The new Mrs. Sukhomlinova, beyond having won the affection of a powerful and influential member of Russian high society, also had a taste for the finer things in life, making a regular habit of ordering lavish clothing from Paris and throwing enormous parties where champagne and caviar were served by the metaphorical truckload. In order to pay for this extravagant lifestyle, Wladimir Sukhomlinov became an expert at the ancient art of embezzlement. Over the course of a single six year period, Sukhomlinov was able to embezzle something like three times his nominal salary by falsifying official war department expense reports.

So this was Russia’s minister of war: a wine loving libertine who regularly stole money from the government, spent almost all of his time at either lavish parties or attending to his wife, very little time at the war department he was allegedly in charge of, and yet supremely confident in his military genius. Suffice it to say, there were many in Russia’s government who wanted to get him the hell away from the levers of power before his incompetence and abuses of power began to permanently damage the Russian Army. But Sukhomlinov had acquired and maintained his position by his unwavering ability to charm the Czar, who had the authority to elevate whomever he wished to high office without consulting with anyone else. When the war broke out, Sukhomlinov probably imagined himself being showered with gifts and praise as one of Russia’s great military heroes. Instead, his tenure as Minister of War during actual war time will not last even a single year.

The next person we should discuss is particularly interesting, and will have a particularly interesting role to play in the coming weeks and months. Grand Duke Nicholas Nikolaievich was an elder cousin of Czar Nicholas II, the latter of whom we will discuss more in a bit, and who was appointed Commander-in-Chief for all Russian forces in the looming war on August 2, just days into the outbreak of the conflict. Grand Duke Nicholas, despite being a born and bred member of the upper echelons of Russia’s aristocracy, represented a wing within Russia’s political leadership – or in any case military leadership – that embraced reform and adopting more quote-unquote “modern” ideas from the west. In many ways, he was the polar opposite of Minister of War Sukhomlinov. Where Sukhomlinov was short and pudgy, Grand Duke Nicholas was tall and lean, six foot six or about nearly 2 meters tall by some accounts. Where Sukhomlinov was simultaneously ebullient and stuck in his ways, Nicholas was brusque and yet open to new ideas. Where Sukhomlinov continued to embrace outdated ideas not only of the bayonet being able to conquer the machine gun but also the absolute autocracy of the Czar, the Grand Duke Nicholas had not only supported but pushed for his cousin, the Czar, to institute a legislative parliament for Russia back in 1905. In short, the two men were very different both in terms of personality and military/political views, and by 1914 had developed a deep rivalry with one another.

Yet although Sukhomlinov largely held the ear of the Czar, Grand Duke Nicholas commanded a great deal of respect as a visionary military leader, and the Czar himself understood the value not only of listening to his cousin’s advice, but also of bringing in this symbol of reform and modernization to represent both the army and the state itself. Further, Grand Duke Nicholas was well known and well-liked by the French high command, and this too probably influenced the Czar when he appointed his cousin as commander-in-chief for all Russian forces launching their invasions of both Germany and Austria-Hungary.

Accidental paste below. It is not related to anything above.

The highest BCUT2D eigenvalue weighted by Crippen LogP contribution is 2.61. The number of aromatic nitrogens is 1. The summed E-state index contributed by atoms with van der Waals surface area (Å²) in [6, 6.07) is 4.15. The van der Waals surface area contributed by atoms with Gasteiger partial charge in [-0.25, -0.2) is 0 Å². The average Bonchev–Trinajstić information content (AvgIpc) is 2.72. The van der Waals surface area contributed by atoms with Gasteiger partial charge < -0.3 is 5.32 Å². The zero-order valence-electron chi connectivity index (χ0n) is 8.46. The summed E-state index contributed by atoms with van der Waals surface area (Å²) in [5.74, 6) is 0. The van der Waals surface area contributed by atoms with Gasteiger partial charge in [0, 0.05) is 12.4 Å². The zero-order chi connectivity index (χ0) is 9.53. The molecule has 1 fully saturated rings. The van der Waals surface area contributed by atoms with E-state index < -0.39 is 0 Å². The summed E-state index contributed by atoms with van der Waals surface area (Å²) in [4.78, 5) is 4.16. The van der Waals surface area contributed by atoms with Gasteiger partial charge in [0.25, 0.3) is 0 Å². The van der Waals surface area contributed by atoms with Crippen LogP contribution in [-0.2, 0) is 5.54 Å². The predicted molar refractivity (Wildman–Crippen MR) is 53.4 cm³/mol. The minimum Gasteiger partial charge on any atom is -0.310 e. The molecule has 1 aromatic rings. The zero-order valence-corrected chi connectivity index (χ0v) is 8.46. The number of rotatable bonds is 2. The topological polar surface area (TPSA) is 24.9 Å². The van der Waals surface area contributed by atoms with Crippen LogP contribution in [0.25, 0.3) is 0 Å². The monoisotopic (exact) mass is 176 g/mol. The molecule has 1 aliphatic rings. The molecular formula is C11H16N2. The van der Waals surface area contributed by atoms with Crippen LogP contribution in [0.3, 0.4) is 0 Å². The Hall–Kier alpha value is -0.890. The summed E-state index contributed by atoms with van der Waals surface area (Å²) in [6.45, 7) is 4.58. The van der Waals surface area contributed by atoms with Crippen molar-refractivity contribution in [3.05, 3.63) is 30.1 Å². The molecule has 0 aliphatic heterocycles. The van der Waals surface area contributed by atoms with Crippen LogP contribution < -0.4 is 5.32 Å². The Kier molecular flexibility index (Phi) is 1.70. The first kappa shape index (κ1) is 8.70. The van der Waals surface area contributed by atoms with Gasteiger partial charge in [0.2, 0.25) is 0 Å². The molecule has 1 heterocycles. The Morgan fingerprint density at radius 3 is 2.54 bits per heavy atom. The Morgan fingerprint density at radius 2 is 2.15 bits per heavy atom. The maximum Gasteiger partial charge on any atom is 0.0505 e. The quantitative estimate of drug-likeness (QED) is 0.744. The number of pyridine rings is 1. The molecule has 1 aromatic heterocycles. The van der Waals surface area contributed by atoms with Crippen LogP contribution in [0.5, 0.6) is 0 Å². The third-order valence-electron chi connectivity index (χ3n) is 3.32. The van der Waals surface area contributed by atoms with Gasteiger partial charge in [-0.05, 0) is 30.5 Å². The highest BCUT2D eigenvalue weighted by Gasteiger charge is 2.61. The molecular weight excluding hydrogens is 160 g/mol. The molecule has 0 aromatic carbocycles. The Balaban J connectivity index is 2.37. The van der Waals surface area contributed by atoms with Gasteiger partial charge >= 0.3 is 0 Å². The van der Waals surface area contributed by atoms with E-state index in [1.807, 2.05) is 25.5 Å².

Two last interesting things to note about Grand Duke Nicholas. First, was a document he issued, apparently without forewarning the Czar, which has been dubbed by history “The Manifesto to the Polish Nation.” In it, Grand Duke Nicholas in his role as supreme commander of all Russian Armies in Europe, declared to all the Polish people not only in Russian held territory but also in Germany and Austria-Hungary that, quote, “A hundred and fifty years ago the living body of Poland was torn to pieces, but her soul survived and she lived in hope that for the Polish people would come an hour of regeneration and reconciliation with Russia. The Russian army brings you the solemn news that this reconciliation which effaces the frontiers severing the Polish people, whom it unites conjointly under the sceptre of the Czar of Russia. Under this sceptre Poland will be born again, free in her religion, her language and autonomy.”

This was an incredibly electrifying statement, as the borderlands separating Russia, Germany, and Austria-Hungary was principally comprised of ethnic Poles. Grand Duke Nicholas was, in effect, trying to recast this war not simply as an attempt to reign in the power of the Central European German Empires which threatened Russia’s own power and position, but as a national war of liberation for the Polish people. Whether or not the Grand Duke really intended this promise to be kept, in many ways this promise would come true by the end of the war. At least, for awhile.

The last interesting thing to note about Grand Duke Nicholas was that he openly and virulently despised a new advisor that had in years past caught the attention of first the Czar and Czarina, then the rest of the imperial court, and ultimately the entire Russian Empire. Back in 1905, an eccentric religious wanderer from Siberia with a reputation for his miraculous healing abilities met with Czar Nicholas II and Czarina Alexandra, and soon thereafter became one of the chief medical practitioners and religious advisers for the Imperial family. That man was named Grigori Rasputin. I won’t do any more today than first introduce the name of the mad Siberian monk, but trust me, this will not be the last time we hear about Rasputin by a long shot.